As Riga Graduate School of Law (RGSL) celebrates its 25th anniversary this year, we invite you to the 2nd Anniversary lecture on 17 May at 16.00 online with Professor Stefan Auer from the University of Hong Kong who will speak on the Russian invasion on Ukraine and the limits of EU Europe.
Please register for the online lecture here:
Abstract: “The Russian Invasion of Ukraine and the Limits of EU Europe”.
Europe’s future is being decided in the east. The full-blown invasion of Ukraine on February 24, 2022 presents the most serious challenge to the European project. From the outset, the European Union has been based on an ideal of peaceful co-operation — a guiding ideology that proved spectacularly successful within the EU borders, but far less so in relation to Russia. Like the cold war before 1989, the war in Ukraine is bound to determine the ultimate limits of European integration for decades to come. A clearly defined presence of an external enemy — Vladimir Putin’s Russia — might spur the nations of Europe to redouble their efforts towards an ‘ever-closer union’. Yet, as the war follows on the heels of a long decade of crises, it is equally possible that it will end up reinforcing tendencies towards fragmentation. In the first few months after the outbreak of the war, the past sources of internal EU divisions — the crises of eurozone, migration and the rule of law — appeared to be overshadowed by the conflict. Yet, not only did Russia’s invasion of Ukraine do little to remove these challenges, it will likely make them even more intractable.
Dr. Stefan Auer is Jean Monnet Chair and Associate Professor at the University of Hong Kong. Prior to this, he worked at La Trobe University in Melbourne (2006-2013, as a Jean Monnet Chair in 2010-2013) and University College Dublin (2001-2006). He is the author of Liberal Nationalism in Central Europe (Routledge, 2004, pbk 2006), which was awarded the prize for Best Book in European Studies (2005) by the University Association for Contemporary European Studies (UACES). He has published in leading politics journals, including Government and Opposition, International Affairs, The Journal of Common Market Studies and West European Politics; high impact sociology journals, such as Telos and Thesis Eleven, and area studies journals, such as Europe-Asia Studies and Osteuropa.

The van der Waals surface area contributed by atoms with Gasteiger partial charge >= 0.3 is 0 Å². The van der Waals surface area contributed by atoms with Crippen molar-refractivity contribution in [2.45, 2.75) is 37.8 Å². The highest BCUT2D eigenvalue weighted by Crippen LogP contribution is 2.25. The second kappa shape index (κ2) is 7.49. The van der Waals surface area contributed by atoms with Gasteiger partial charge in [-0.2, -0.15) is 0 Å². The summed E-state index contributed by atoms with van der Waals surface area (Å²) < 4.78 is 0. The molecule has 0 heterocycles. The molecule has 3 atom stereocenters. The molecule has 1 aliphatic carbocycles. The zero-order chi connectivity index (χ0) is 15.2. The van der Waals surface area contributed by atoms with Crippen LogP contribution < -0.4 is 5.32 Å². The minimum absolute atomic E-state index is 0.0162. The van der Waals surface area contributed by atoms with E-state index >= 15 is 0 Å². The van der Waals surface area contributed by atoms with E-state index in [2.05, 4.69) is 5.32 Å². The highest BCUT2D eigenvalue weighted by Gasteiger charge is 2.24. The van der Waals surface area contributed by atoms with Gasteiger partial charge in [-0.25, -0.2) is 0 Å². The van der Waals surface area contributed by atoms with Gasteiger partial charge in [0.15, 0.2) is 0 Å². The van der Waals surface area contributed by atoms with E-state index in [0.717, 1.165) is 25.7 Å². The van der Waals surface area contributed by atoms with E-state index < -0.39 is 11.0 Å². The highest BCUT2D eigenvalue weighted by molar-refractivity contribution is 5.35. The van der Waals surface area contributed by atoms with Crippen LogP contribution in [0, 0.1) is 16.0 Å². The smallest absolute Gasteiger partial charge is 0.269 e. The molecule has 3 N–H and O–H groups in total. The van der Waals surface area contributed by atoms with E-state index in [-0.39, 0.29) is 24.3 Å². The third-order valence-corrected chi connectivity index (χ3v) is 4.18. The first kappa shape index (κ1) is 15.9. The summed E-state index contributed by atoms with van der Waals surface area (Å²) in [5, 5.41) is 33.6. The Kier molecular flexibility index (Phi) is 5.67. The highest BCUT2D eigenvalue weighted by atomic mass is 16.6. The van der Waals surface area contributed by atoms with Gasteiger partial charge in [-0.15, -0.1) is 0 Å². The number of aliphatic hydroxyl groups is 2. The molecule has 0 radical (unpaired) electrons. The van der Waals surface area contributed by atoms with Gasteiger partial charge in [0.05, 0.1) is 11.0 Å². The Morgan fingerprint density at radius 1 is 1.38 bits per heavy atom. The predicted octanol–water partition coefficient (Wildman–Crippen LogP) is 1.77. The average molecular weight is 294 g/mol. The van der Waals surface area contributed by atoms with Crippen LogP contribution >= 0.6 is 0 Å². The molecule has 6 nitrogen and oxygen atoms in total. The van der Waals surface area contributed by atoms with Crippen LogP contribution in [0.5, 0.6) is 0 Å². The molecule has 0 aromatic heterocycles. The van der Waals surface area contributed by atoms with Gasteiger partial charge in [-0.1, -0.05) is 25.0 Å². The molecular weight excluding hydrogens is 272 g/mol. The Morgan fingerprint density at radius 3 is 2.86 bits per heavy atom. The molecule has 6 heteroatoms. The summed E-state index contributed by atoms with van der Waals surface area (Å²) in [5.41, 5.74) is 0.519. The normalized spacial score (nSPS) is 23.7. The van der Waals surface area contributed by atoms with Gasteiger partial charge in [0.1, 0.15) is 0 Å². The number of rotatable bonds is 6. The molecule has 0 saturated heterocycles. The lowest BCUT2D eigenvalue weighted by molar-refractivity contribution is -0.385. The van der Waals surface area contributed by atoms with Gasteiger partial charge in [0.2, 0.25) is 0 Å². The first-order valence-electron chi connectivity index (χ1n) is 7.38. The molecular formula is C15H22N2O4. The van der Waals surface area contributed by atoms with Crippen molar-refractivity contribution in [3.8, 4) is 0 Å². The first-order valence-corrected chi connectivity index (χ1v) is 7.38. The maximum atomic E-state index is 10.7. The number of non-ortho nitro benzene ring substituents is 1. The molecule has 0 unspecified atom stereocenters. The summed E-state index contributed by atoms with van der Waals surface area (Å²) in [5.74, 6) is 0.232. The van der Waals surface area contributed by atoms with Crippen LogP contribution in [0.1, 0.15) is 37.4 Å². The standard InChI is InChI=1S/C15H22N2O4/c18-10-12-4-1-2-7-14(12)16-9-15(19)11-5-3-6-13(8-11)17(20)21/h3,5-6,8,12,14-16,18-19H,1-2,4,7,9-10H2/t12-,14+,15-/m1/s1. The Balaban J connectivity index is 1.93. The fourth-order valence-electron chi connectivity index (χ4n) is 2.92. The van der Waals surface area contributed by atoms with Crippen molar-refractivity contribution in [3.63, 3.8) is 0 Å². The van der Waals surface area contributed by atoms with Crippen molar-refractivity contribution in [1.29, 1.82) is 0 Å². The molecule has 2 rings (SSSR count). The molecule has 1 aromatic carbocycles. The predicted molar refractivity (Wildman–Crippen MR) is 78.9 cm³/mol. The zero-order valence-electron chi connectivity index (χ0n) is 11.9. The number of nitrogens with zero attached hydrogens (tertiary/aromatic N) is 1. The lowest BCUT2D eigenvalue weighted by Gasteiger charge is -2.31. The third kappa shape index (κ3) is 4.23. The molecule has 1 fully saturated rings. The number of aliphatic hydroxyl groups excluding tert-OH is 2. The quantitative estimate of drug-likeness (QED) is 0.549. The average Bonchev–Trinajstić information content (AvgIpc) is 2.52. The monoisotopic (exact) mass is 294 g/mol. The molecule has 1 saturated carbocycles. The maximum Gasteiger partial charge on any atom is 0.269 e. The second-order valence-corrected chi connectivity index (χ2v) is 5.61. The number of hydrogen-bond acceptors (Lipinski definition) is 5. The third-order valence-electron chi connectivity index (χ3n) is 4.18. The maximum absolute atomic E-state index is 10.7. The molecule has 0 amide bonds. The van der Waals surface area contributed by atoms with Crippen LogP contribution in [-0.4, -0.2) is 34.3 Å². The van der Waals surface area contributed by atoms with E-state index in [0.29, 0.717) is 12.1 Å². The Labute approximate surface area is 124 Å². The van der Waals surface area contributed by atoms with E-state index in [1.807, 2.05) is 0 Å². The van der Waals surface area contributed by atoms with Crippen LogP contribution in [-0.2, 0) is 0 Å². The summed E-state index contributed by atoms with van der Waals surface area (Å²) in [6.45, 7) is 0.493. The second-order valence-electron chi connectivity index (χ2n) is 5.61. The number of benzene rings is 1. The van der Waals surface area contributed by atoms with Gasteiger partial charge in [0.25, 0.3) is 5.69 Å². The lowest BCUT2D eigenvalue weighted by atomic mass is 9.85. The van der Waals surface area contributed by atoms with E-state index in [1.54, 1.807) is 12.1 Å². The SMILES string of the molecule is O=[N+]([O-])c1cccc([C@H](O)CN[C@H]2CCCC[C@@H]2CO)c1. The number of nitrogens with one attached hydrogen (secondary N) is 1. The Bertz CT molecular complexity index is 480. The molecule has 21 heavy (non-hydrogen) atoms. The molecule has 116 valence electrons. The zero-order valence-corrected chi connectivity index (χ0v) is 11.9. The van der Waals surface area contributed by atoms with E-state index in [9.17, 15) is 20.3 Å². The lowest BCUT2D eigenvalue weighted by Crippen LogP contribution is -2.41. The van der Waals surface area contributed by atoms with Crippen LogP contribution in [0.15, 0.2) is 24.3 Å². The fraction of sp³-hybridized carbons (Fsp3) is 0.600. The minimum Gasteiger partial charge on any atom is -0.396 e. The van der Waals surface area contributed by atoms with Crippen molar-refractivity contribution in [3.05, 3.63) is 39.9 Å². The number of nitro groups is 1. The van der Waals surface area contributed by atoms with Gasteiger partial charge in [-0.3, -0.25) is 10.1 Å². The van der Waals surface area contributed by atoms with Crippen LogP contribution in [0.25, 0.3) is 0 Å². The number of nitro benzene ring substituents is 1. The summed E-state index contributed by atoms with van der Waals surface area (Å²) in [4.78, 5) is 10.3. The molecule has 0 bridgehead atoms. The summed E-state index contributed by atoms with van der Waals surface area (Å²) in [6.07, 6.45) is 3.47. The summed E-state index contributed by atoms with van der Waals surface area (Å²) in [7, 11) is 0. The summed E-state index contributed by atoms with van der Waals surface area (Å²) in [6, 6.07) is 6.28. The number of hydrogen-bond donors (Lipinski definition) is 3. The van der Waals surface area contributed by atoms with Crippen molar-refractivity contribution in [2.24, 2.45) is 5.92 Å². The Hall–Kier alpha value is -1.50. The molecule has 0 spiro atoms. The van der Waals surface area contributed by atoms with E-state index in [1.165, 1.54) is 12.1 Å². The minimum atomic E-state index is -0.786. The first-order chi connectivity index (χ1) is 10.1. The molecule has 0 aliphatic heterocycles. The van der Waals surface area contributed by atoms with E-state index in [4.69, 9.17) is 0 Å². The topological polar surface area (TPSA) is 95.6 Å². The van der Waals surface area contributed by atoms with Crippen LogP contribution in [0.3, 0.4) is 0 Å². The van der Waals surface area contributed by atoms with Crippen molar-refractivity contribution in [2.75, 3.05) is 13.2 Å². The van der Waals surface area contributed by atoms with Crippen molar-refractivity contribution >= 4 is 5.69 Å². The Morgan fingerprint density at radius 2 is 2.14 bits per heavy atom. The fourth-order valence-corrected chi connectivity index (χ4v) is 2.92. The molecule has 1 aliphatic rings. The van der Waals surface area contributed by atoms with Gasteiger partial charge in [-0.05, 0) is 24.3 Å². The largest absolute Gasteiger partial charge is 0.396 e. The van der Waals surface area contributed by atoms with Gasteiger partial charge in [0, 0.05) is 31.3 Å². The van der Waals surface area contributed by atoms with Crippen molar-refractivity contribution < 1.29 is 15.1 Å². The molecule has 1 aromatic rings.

His research interests include political philosophy, spanning thinkers as diverse as Carl Schmitt, Hannah Arendt, Václav Havel and Slavoj Žižek; the comparative study of nationalism and the various aspects of the crisis of the European project.
The RGSL 25th Anniversary lecture series will cover areas of law and business, international law, European Law, European Union, rule of law and constitutionalism, says RGSL Rector Dr. Adam Czarnota.
The next speakers include Adam Liberman from University New South Wales in Sydney who will discuss the intellectual property, and professor Martin Krygier from University New South Wales in Sydney who will speak on the rule of law. The 1st speaker of the RGSL 25th Anniversary lecture series was the President of Latvia and the former Judge at the European Court of Justice Egils Levits.
RGSL was established in 1998 by agreement between the Latvian and Swedish Governments and the Soros Foundation Latvia. RGSL is a specialised law school offering Masters programmes in international public and private law subjects including European law, human rights, international commercial law, EU policy, finance and technology. It also offers two interdisciplinary Bachelor programmes in which law is studied in combination with business and diplomacy. RGSL faculty and students come from over 30 countries, and our graduates work in governmental agencies, legal profession, businesses and international organisations all over the world.
“We worked hard to transform the legal education in Latvia, we have worked very hard to actually transform the legal profession in our region and we have also put Riga on an international map of legal education,” says Jānis Ikstens, Chairman of the RGSL Board. “I believe there are three core values that have helped us to achieve what we are proud of today – namely, ambition, agility and innovation. And I very much hope that, as we grow older, we will not lose these critically important values in the temporary world and we will further strive for excellence for the next 250 years.”